End the duopoly

Why Amazon Strike Is So Important

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A decade ago, the US tech giants — Apple, Amazon, Google, Facebook — were seen as the very symbols of human progress. Now, the companies — especially Amazon — are seen as the very symbols of inequality, tyranny, and exploitation.

Jeff Bezos, Amazon’s founder and CEO, is not only the richest man in the world but in modern history, with an estimated worth of $110 billion. Meanwhile, Bezos’s warehouse workers toil in horrendous conditions for poverty wages, despite the much-publicized pay raise that some received last year. In March, the Daily Beast reported that “between October 2013 and October 2018, emergency workers were summoned to Amazon warehouses at least 189 times for suicide attempts, suicidal thoughts, and other mental-health episodes.” It’s not a stretch to compare Bezos’s ill-gotten wealth with that of Gilded Age robber barons like John D. Rockefeller.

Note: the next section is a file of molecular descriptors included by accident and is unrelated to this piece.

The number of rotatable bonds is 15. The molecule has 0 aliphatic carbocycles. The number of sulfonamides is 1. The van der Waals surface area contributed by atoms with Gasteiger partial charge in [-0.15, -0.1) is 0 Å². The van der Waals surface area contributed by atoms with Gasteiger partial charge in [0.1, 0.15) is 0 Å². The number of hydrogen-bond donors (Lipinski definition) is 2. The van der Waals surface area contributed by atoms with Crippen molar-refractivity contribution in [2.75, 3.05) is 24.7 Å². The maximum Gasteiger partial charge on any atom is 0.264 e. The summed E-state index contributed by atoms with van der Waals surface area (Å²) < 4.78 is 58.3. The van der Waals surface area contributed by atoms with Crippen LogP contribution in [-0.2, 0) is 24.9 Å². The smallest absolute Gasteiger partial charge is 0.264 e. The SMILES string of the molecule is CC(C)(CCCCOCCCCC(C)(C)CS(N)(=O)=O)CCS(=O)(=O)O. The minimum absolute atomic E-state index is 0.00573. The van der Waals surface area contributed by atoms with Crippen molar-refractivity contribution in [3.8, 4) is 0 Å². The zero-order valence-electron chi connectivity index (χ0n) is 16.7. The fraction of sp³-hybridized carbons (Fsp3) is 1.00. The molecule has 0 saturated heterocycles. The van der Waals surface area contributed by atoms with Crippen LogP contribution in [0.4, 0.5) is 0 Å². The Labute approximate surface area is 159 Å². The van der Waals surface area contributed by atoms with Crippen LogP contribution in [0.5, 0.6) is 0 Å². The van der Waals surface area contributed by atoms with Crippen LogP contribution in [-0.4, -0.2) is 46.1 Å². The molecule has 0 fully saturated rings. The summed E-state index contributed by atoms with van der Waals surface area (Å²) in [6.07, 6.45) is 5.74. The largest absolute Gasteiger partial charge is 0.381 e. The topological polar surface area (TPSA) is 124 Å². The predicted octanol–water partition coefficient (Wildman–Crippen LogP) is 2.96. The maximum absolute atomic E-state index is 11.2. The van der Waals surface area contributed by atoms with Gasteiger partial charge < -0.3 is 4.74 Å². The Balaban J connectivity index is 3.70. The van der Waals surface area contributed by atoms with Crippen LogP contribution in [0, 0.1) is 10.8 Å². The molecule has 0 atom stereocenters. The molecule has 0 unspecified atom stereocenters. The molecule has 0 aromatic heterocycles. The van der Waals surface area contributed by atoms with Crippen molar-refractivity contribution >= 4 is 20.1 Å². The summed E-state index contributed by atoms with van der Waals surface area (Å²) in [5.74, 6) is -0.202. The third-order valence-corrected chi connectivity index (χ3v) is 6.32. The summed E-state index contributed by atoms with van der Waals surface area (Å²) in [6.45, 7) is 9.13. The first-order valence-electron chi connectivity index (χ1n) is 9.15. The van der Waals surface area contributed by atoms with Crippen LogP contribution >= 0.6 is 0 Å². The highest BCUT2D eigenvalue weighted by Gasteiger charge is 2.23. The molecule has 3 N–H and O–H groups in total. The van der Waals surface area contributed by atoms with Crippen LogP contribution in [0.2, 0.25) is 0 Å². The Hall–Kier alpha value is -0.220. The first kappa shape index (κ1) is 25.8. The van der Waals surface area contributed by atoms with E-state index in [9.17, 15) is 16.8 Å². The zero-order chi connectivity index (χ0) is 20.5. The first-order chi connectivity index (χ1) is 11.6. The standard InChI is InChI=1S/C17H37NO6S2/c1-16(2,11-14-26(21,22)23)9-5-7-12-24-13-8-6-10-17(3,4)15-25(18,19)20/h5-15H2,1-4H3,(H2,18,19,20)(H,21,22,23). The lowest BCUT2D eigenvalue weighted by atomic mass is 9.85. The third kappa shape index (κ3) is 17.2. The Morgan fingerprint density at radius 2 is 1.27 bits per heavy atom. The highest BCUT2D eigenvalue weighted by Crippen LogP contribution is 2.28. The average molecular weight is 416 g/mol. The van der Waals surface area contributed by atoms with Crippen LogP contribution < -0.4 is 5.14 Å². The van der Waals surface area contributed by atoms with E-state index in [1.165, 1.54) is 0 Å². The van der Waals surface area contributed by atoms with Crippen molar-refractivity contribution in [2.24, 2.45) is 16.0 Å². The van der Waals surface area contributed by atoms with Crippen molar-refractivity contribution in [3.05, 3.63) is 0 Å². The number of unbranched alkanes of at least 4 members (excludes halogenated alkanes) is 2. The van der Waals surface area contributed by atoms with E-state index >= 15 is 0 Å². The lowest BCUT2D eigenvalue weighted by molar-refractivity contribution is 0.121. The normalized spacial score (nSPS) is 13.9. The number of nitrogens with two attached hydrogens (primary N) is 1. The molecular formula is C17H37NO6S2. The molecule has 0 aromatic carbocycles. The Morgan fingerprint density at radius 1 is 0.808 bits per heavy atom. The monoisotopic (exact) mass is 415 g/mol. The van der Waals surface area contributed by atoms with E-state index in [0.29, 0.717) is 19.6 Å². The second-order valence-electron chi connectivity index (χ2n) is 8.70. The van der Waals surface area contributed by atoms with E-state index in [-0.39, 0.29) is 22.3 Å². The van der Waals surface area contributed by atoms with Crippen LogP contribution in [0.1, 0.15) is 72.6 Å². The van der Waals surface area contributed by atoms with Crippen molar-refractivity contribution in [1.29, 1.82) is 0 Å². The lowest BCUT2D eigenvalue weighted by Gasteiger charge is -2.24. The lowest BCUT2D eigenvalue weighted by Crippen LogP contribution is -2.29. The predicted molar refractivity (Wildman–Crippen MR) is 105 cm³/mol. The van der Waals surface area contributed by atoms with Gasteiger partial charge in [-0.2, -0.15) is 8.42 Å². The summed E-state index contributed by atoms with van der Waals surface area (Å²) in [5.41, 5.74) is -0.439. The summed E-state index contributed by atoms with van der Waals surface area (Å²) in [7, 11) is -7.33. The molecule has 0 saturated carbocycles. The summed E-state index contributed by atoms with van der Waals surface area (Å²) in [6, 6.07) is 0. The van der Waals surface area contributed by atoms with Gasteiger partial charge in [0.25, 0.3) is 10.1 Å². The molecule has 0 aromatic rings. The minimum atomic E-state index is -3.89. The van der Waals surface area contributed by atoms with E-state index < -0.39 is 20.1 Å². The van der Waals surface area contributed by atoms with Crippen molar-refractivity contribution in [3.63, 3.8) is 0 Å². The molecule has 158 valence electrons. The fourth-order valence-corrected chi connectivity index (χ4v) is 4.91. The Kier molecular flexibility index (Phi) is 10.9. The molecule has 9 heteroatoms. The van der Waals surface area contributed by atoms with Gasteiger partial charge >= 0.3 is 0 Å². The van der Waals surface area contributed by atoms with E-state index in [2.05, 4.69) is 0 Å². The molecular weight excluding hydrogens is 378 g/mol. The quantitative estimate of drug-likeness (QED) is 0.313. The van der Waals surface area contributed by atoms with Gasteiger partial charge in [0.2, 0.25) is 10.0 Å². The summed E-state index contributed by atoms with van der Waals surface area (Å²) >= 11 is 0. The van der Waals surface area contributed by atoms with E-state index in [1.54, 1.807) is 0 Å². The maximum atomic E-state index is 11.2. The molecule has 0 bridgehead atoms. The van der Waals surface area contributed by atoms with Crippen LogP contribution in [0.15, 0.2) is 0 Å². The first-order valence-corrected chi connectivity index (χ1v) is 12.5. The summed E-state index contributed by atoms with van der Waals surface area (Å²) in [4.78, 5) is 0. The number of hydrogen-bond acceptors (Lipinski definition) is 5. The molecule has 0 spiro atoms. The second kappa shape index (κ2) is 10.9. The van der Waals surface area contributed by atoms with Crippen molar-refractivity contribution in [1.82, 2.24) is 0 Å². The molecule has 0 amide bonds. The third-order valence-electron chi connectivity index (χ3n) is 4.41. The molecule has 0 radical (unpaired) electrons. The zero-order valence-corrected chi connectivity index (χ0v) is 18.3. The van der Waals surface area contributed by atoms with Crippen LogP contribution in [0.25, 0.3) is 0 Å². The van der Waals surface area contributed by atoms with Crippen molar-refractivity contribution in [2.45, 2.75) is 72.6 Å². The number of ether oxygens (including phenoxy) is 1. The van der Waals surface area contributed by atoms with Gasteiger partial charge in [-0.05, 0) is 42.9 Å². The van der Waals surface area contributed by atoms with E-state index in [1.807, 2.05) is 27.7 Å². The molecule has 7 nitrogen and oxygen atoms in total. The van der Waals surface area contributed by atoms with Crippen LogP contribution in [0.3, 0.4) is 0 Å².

Fortunately, after years of unending praise — they were going to save the world, remember? — Bezos’s company is finally getting some pushback. Media coverage has largely moved away from the fawning adulation of a decade ago. John Oliver’s recent examination of the company’s culture and working conditions was so stinging that it struck a nerve at Amazon HQ.


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